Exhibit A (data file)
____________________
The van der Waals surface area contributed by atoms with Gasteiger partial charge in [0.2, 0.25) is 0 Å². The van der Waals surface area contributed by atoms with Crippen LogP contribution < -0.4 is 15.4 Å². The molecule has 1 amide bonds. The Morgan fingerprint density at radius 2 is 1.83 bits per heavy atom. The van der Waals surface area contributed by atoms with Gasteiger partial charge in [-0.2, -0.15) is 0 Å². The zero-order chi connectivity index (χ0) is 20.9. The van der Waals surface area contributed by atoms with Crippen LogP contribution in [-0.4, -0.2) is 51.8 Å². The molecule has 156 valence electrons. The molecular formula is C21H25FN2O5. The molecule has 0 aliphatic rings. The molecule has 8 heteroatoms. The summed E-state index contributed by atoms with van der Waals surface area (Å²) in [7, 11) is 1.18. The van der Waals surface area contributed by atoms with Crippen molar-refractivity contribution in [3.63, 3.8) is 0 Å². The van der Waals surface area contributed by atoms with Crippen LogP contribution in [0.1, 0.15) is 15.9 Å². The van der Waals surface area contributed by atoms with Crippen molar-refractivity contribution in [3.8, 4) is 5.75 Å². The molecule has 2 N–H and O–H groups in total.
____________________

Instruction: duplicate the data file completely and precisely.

The van der Waals surface area contributed by atoms with Gasteiger partial charge in [0.2, 0.25) is 0 Å². The van der Waals surface area contributed by atoms with Crippen LogP contribution < -0.4 is 15.4 Å². The molecule has 1 amide bonds. The Morgan fingerprint density at radius 2 is 1.83 bits per heavy atom. The van der Waals surface area contributed by atoms with Gasteiger partial charge in [-0.2, -0.15) is 0 Å². The zero-order chi connectivity index (χ0) is 20.9. The van der Waals surface area contributed by atoms with Crippen LogP contribution in [-0.4, -0.2) is 51.8 Å². The molecule has 156 valence electrons. The molecular formula is C21H25FN2O5. The molecule has 0 aliphatic rings. The molecule has 8 heteroatoms. The summed E-state index contributed by atoms with van der Waals surface area (Å²) in [7, 11) is 1.18. The van der Waals surface area contributed by atoms with Crippen molar-refractivity contribution in [3.63, 3.8) is 0 Å². The van der Waals surface area contributed by atoms with Crippen LogP contribution in [0.1, 0.15) is 15.9 Å². The van der Waals surface area contributed by atoms with Crippen molar-refractivity contribution in [3.8, 4) is 5.75 Å². The molecule has 2 N–H and O–H groups in total.